Kaylie Humphreys, ’20 Doctor of Nursing Practice, is researching a widespread airborne illness. It’s particularly infectious among infants and older generations; it raises questions about the public’s knowledge of basic handwashing principles, and there is no vaccine.
But it isn’t COVID-19. It’s respiratory syncytial virus, also known as RSV.
Humphreys researched RSV in the course of her doctor of nursing practice program – which prepares nurses for leadership roles in fields like clinical practice, administration, and clinical research. In a time when the coronavirus outbreak dominates hospitals, clinics, workplaces, and headlines, her study on a similar illness becomes timelier than ever.
What is RSV?
Respiratory syncytial virus is a common respiratory illness that shares many similarities with COVID-19. Common symptoms include coughing, sneezing, and fever, and they can appear in stages as opposed to all at once. Like the coronavirus, RSV can be spread by a cough or sneeze, or if you touch a virus-covered surface, then touch your face without washing your hands first. People of all ages can contract RSV, but those who are at most risk include older adults and adults and young children with underlying medical conditions.
The Centers for Disease Control and Prevention say almost all children will have had an RSV infection by their second birthday. Most people who are infected with RSV will recover in a week or two, though there are more severe cases that can lead to bronchiolitis and pneumonia.
Inspiration in illness
Humphreys is a registered nurse at a hospital in the Reno-Sparks area in Northern Nevada. She saw her sister-in-law and friends who are working mothers put their children in daycares and preschools, and the children were constantly sick.
When children fell ill, the burden on the parents grew.
“Moms had to call in sick because their kids are sick, then it puts stress on the dads, because they have to rotate turns calling in sick and they have to take the child to the doctor,” Humphreys said. “And that costs money.”
Through her research, Humphreys discovered families were not guiding their children on basic cleanliness techniques. She created a pamphlet on RSV, to give parents some peace of mind to have something written down. Her brochure included basic facts about RSV, including symptoms and when to seek medical attention. She distributed them at different preschools in the Reno area.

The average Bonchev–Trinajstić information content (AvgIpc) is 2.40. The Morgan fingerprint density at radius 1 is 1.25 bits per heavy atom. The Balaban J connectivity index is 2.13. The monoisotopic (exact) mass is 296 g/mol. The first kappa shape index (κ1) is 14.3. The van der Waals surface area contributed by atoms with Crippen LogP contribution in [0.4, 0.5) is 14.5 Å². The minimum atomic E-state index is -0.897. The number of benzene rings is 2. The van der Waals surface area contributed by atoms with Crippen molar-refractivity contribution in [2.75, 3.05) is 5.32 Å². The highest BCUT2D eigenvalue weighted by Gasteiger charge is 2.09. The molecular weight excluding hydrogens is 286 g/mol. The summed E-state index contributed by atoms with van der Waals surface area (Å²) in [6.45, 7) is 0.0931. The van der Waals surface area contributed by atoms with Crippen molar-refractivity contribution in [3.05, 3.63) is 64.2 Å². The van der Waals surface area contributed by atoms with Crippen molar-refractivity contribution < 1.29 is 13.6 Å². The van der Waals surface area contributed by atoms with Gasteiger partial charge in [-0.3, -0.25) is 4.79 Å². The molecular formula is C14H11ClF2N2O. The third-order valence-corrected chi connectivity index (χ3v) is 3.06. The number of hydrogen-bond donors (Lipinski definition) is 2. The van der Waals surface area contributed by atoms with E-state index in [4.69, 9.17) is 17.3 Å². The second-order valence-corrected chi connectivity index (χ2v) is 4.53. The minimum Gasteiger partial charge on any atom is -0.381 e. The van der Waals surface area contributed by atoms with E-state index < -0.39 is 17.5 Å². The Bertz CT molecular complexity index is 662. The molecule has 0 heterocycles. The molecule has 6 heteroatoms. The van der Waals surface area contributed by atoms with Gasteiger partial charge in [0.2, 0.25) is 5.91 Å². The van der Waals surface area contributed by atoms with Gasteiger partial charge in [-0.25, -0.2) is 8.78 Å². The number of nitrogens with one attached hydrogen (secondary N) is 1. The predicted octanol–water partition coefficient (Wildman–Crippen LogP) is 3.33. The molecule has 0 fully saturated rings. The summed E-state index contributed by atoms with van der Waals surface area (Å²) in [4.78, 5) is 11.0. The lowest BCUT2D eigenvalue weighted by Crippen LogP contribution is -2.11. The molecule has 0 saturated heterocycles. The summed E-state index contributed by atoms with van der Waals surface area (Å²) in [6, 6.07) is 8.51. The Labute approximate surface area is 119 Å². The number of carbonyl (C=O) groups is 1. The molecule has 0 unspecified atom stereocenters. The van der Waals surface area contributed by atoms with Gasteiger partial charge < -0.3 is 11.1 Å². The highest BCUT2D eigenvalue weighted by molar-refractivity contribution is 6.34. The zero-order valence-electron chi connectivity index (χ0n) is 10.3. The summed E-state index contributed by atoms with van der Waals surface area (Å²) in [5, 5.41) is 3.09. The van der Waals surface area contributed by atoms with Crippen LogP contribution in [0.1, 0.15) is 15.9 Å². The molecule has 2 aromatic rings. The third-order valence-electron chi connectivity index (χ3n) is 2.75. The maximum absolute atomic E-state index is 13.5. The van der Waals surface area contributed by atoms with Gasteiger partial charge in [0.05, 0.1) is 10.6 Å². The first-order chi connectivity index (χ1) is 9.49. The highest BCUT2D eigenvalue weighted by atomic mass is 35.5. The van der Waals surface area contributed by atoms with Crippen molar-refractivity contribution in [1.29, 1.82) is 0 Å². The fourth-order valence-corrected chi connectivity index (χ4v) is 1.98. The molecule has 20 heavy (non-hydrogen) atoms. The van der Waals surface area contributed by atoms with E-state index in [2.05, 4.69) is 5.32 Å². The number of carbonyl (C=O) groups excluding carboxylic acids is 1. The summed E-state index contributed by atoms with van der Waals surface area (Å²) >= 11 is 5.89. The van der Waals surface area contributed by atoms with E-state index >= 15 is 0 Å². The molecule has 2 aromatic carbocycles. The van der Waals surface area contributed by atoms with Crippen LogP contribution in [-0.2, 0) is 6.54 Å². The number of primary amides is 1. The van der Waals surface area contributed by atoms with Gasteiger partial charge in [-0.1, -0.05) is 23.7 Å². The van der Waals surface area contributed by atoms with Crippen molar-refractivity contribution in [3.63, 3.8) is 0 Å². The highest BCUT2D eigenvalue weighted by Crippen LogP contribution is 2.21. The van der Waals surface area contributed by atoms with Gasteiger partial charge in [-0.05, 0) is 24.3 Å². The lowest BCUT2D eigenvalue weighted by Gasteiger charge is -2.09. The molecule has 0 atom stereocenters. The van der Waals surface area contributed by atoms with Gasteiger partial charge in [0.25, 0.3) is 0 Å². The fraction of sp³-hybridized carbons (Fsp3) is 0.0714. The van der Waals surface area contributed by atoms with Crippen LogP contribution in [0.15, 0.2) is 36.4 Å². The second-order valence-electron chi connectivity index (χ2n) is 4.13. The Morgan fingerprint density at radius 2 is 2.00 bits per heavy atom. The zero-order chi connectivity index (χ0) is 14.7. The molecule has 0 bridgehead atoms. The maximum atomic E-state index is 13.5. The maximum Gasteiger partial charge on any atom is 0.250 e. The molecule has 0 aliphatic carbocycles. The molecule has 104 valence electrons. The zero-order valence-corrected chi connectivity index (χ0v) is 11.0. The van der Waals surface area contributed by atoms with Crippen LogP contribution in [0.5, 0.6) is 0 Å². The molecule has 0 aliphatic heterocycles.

Lack of education
A glaringly common denominator between RSV and COVID-19 is the knowledge – or lack thereof – of basic hygiene techniques.
“I think it’s because it’s not a priority really,” Humphreys said. “You expect yourself to get sick every so often. It’s typically when something serious hits, then it’s all of a sudden made a priority. Oftentimes, it’s too late. It’s not very exciting, but it’s often those basic boring principles are the most important.”
During Humphreys’ research, she found a study done on parents whose children had RSV. Out of 195 sets of parents, only 24 were ever taught basic infection prevention techniques, including how to cover a cough and wash your hands properly. Consequently, researchers found most parents in this study had trouble managing RSV even after seeing a family pediatrician. Humphreys found only a small percentage received good hygiene tips from a family doctor or general practitioner.
The coronavirus lessons from RSV
You can stop the spread of RSV like you would the coronavirus: cover your coughs and sneezes (avoid using your hands); wash your hands with soap and water for 20 seconds; avoid close contact with others; and clean contaminated surfaces.
Like the coronavirus, there is no available vaccine for RSV. Humphreys says this is why these hygienic skillsets are so critical, for either virus.
“I feel like they parallel on the fact you never know if it’s going to be really deadly or just mild like a cold. You’ve got to nip it in the bud by doing these basic things,” she said. “It’s in high-intensity moments we tend to freak ourselves out and make critical mistakes. I think we need to simplify this in our minds. We cannot overlook the life-saving power of basic hand hygiene, especially now more than ever.”
For More information on RSV, visit the CDC's website.